Last October, more than 500 people were killed by a truck bomb in the city. Officials blamed al-Shabab but the group never said it was behind that attack.
The latest incident began when a vehicle failed to stop at a checkpoint outside the presidential palace before being blown up, state media say. This was followed by an exchange of fire between militants and security forces.
Then a parked car exploded near the hotel. However, al-Shabab said it had targeted security forces.
The group said five of its fighters, including the two drivers, had been “martyred” and 35 soldiers were killed in the attacks.
A police spokesman told Reuters news agency: “There were many military soldiers who guarded the street adjacent to the palace.”
Canadian Prime Minister Justin Trudeau’s first official visit to India has not been the headline-grabbing love fest he must be accustomed to on his overseas trips.
Despite plenty of photo opportunities, including at the Taj Mahal, Mr Trudeau and his family’s tour has been largely ignored by senior members of the Indian government so far.
When he arrived in the capital, Delhi, he was met at the airport by a junior minister in what many interpreted to be a “snub”.
Prime Minister Narendra Modi has, on many occasions, personally received visiting government leaders. He also famously hugs his foreign counterparts.
Most recently Mr Modi extended the courtesy – both the personal reception and the hug – to Israeli Prime Minister Benjamin Netanyahu who visited in January.
But Mr Modi has not yet met the Canadian prime minister, despite him being in India for two days.
He was also absent when Mr Trudeau visited his home state of Gujarat on Monday.
And it’s not just the prime minister.
When Mr Trudeau visited the Taj Mahal on Sunday, some media reports pointed to the fact that the chief minister of Uttar Pradesh, where the monument is located, did not go to greet the visiting premier.
The pictures, headlines and social media frenzy that usually accompany Mr Trudeau’s overseas travels have also been largely missing.
So is India really cold shouldering Justin Trudeau? And if so, why?
“Yes, this is a major snub. The fact that a junior minister was sent to receive Mr Trudeau and his family is most definitely a snub,” columnist and economist Vivek Dehejia told the BBC.
Mr Dehejia said the reason for Mr Trudeau’s lukewarm reception could well be that several members of his government were closely allied with a Sikh independence movement – the Khalistan movement – which seeks to create a separate independent Sikh homeland in the Sikh-dominated northern state of Punjab.
Canadian authorities have also linked Sikh separatist militants to Canada’s 1985 Air India bombing, which killed 329 people.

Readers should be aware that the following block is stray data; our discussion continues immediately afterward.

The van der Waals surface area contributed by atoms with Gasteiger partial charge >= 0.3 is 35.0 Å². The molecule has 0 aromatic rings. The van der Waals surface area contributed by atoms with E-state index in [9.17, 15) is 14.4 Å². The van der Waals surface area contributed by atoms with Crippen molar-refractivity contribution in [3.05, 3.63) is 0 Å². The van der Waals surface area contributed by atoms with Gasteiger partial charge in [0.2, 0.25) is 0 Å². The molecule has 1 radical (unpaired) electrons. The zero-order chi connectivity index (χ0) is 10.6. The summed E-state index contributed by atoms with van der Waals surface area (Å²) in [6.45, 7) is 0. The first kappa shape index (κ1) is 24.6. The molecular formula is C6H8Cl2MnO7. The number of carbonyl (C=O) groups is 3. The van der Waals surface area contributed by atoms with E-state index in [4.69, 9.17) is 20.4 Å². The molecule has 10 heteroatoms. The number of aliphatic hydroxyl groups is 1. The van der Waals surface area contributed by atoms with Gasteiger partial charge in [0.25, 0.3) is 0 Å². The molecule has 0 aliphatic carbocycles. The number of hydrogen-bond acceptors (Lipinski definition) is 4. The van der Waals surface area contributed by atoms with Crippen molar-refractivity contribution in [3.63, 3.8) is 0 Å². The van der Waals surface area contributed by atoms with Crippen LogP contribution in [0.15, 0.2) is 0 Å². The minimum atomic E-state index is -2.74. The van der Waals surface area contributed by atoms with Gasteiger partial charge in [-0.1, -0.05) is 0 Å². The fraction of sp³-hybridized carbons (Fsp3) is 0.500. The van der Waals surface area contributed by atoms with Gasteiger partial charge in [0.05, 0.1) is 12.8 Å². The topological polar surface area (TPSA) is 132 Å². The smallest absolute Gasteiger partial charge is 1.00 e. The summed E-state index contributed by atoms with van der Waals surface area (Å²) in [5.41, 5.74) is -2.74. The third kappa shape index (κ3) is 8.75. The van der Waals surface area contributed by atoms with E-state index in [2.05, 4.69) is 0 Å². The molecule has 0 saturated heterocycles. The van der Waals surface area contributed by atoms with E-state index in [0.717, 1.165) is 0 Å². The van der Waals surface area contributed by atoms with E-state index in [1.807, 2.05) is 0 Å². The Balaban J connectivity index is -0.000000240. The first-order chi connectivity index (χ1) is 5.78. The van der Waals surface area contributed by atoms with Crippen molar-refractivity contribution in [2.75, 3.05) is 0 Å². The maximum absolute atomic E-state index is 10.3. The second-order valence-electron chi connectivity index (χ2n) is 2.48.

“His Liberal party relies heavily on the Sikh-Canadian vote bank and some of the Sikh members of his government are fellow travellers with the Khalistanis,” said Mr Dehejia.
Mr Trudeau counts four Sikh-Canadians in his cabinet.
If this were the case, it would not be the first time that Khalistan has soured relations between officials from the two countries.
Punjab’s top elected official refused to meet Canadian defence minister Harjit Sajjan in April last year, alleging that he was “a Khalistani sympathiser”.
But India’s former high commissioner to Canada, Vishnu Prakash, denied that Mr Trudeau was being “snubbed”, saying that India had closely followed diplomatic protocol when receiving him.
“According to protocol, it is a cabinet minister who receives a visiting foreign leader, and this courtesy was extended to Mr Trudeau,” Mr Prakash told the BBC.
He said that although Mr Modi had “breached protocol” to personally greet foreign leaders in the past, he could not be expected to greet every visitor that came to India.
“It’s not like the prime minister is not going to meet him at all. There is a ceremonial welcome that will be held for him on 23 February and he will meet him there,” he added.
Former diplomat Kanwal Sibal told the BBC that it would be both politically and professionally “wrong” for India to begin a state visit by Mr Trudeau with the “prejudice” of Khalistan when it could be used instead as a platform to raise India’s concerns with Khalistan at the highest level.
“It is true that domestic political reasons have meant that India has not got the kind of support on the issue, but we can use the visit to get a commitment of action from the Canadian government,” he said.
Mr Sibal also said he believed it was “not true” that India was snubbing Mr Trudeau, saying that relations between the two countries improved “dramatically” in the recent past, with the signing of a nuclear deal showing that they had “common interests” now.
Canada announced it would supply uranium to India in 2015, in what was believed to be a significant step forward in relations between the nations.
Mr Sibal said he felt too much was being read into the fact that a junior minister was sent to greet Mr Trudeau at the airport when he arrived in India.
“This is normal protocol. Neither India nor Canada would want to jeopardise a state visit they knew was happening. It is in the interests of both countries to make sure it is a success,” he said.
Investors in a luxury property development in India are being offered the chance to have “conversation and dinner” with Donald Trump Jr.
The eldest son of the US president is visiting India this week and will promote the Trump Towers development near Delhi.
Critics say the Trump family is cashing in on the president’s name.
But Mr Trump Jr has said he has been building relationships in India for years.
The full-page advertisement, which ran as the front cover of several Indian newspapers over the weekend, featured a picture of Mr Trump Jr together with text: “Trump is here. Are you invited?” and “Trump has arrived. Have you?”